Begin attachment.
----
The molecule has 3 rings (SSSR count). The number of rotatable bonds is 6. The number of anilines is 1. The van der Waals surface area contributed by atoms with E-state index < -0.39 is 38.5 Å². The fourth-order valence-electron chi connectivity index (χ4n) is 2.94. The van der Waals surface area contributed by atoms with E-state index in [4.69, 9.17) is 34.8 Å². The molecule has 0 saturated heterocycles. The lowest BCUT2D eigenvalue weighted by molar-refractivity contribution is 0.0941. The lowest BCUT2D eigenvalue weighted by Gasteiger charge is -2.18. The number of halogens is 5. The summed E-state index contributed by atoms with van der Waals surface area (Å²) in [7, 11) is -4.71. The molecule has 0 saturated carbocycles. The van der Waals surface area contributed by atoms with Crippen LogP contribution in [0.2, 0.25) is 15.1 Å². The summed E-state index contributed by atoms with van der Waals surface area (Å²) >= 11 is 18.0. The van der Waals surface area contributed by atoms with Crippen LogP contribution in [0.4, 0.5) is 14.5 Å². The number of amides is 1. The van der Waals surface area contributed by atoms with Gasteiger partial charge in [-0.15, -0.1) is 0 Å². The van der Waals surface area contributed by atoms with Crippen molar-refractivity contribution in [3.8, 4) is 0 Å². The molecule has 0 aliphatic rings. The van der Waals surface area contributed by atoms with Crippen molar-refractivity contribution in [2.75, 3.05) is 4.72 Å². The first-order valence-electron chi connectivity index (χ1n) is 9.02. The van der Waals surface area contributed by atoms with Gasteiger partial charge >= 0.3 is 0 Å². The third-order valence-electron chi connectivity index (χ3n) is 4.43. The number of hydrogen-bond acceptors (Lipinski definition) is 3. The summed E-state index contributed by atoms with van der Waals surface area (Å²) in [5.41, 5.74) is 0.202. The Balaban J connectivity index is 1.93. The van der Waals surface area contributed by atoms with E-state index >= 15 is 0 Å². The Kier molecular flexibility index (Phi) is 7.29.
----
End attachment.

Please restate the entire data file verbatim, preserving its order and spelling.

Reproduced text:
The molecule has 3 rings (SSSR count). The number of rotatable bonds is 6. The number of anilines is 1. The van der Waals surface area contributed by atoms with E-state index < -0.39 is 38.5 Å². The fourth-order valence-electron chi connectivity index (χ4n) is 2.94. The van der Waals surface area contributed by atoms with E-state index in [4.69, 9.17) is 34.8 Å². The molecule has 0 saturated heterocycles. The lowest BCUT2D eigenvalue weighted by molar-refractivity contribution is 0.0941. The lowest BCUT2D eigenvalue weighted by Gasteiger charge is -2.18. The number of halogens is 5. The summed E-state index contributed by atoms with van der Waals surface area (Å²) in [7, 11) is -4.71. The molecule has 0 saturated carbocycles. The van der Waals surface area contributed by atoms with Crippen LogP contribution in [0.2, 0.25) is 15.1 Å². The summed E-state index contributed by atoms with van der Waals surface area (Å²) >= 11 is 18.0. The van der Waals surface area contributed by atoms with Crippen LogP contribution in [0.4, 0.5) is 14.5 Å². The number of amides is 1. The van der Waals surface area contributed by atoms with Gasteiger partial charge in [-0.15, -0.1) is 0 Å². The van der Waals surface area contributed by atoms with Crippen molar-refractivity contribution in [3.8, 4) is 0 Å². The molecule has 0 aliphatic rings. The van der Waals surface area contributed by atoms with Crippen molar-refractivity contribution in [2.75, 3.05) is 4.72 Å². The first-order valence-electron chi connectivity index (χ1n) is 9.02. The van der Waals surface area contributed by atoms with Gasteiger partial charge >= 0.3 is 0 Å². The third-order valence-electron chi connectivity index (χ3n) is 4.43. The number of hydrogen-bond acceptors (Lipinski definition) is 3. The summed E-state index contributed by atoms with van der Waals surface area (Å²) in [5.41, 5.74) is 0.202. The Balaban J connectivity index is 1.93. The van der Waals surface area contributed by atoms with E-state index >= 15 is 0 Å². The Kier molecular flexibility index (Phi) is 7.29.